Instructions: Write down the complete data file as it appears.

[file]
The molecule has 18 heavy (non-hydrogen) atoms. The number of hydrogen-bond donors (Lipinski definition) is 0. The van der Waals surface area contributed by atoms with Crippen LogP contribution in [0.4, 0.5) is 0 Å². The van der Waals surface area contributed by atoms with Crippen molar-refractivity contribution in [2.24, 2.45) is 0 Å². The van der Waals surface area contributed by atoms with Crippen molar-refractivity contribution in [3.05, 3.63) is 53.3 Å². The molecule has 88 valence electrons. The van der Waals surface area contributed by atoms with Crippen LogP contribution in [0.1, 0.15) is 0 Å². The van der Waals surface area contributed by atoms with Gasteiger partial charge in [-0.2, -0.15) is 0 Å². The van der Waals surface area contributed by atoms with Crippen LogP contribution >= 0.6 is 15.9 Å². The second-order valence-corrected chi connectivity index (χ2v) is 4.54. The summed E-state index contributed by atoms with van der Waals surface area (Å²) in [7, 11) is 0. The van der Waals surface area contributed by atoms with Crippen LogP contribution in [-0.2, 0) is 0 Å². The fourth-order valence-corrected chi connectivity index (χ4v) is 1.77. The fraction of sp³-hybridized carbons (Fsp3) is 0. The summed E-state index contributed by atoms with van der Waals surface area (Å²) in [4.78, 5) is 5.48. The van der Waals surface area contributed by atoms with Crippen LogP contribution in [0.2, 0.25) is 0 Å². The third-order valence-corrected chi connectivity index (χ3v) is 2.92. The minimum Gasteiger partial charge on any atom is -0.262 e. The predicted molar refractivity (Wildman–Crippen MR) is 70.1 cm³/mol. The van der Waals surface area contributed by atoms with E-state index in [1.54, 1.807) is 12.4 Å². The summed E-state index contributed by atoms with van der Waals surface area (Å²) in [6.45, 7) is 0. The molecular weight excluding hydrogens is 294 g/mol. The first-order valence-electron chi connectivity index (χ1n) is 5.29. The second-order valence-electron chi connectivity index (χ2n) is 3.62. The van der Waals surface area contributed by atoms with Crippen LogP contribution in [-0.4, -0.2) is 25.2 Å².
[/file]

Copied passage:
The molecule has 18 heavy (non-hydrogen) atoms. The number of hydrogen-bond donors (Lipinski definition) is 0. The van der Waals surface area contributed by atoms with Crippen LogP contribution in [0.4, 0.5) is 0 Å². The van der Waals surface area contributed by atoms with Crippen molar-refractivity contribution in [2.24, 2.45) is 0 Å². The van der Waals surface area contributed by atoms with Crippen molar-refractivity contribution in [3.05, 3.63) is 53.3 Å². The molecule has 88 valence electrons. The van der Waals surface area contributed by atoms with Crippen LogP contribution in [0.1, 0.15) is 0 Å². The van der Waals surface area contributed by atoms with Gasteiger partial charge in [-0.2, -0.15) is 0 Å². The van der Waals surface area contributed by atoms with Crippen LogP contribution >= 0.6 is 15.9 Å². The second-order valence-corrected chi connectivity index (χ2v) is 4.54. The summed E-state index contributed by atoms with van der Waals surface area (Å²) in [7, 11) is 0. The van der Waals surface area contributed by atoms with Crippen LogP contribution in [-0.2, 0) is 0 Å². The fourth-order valence-corrected chi connectivity index (χ4v) is 1.77. The fraction of sp³-hybridized carbons (Fsp3) is 0. The summed E-state index contributed by atoms with van der Waals surface area (Å²) in [4.78, 5) is 5.48. The van der Waals surface area contributed by atoms with Crippen LogP contribution in [0.2, 0.25) is 0 Å². The third-order valence-corrected chi connectivity index (χ3v) is 2.92. The minimum Gasteiger partial charge on any atom is -0.262 e. The predicted molar refractivity (Wildman–Crippen MR) is 70.1 cm³/mol. The van der Waals surface area contributed by atoms with E-state index in [1.54, 1.807) is 12.4 Å². The summed E-state index contributed by atoms with van der Waals surface area (Å²) in [6.45, 7) is 0. The molecular weight excluding hydrogens is 294 g/mol. The first-order valence-electron chi connectivity index (χ1n) is 5.29. The second-order valence-electron chi connectivity index (χ2n) is 3.62. The van der Waals surface area contributed by atoms with Crippen LogP contribution in [-0.4, -0.2) is 25.2 Å².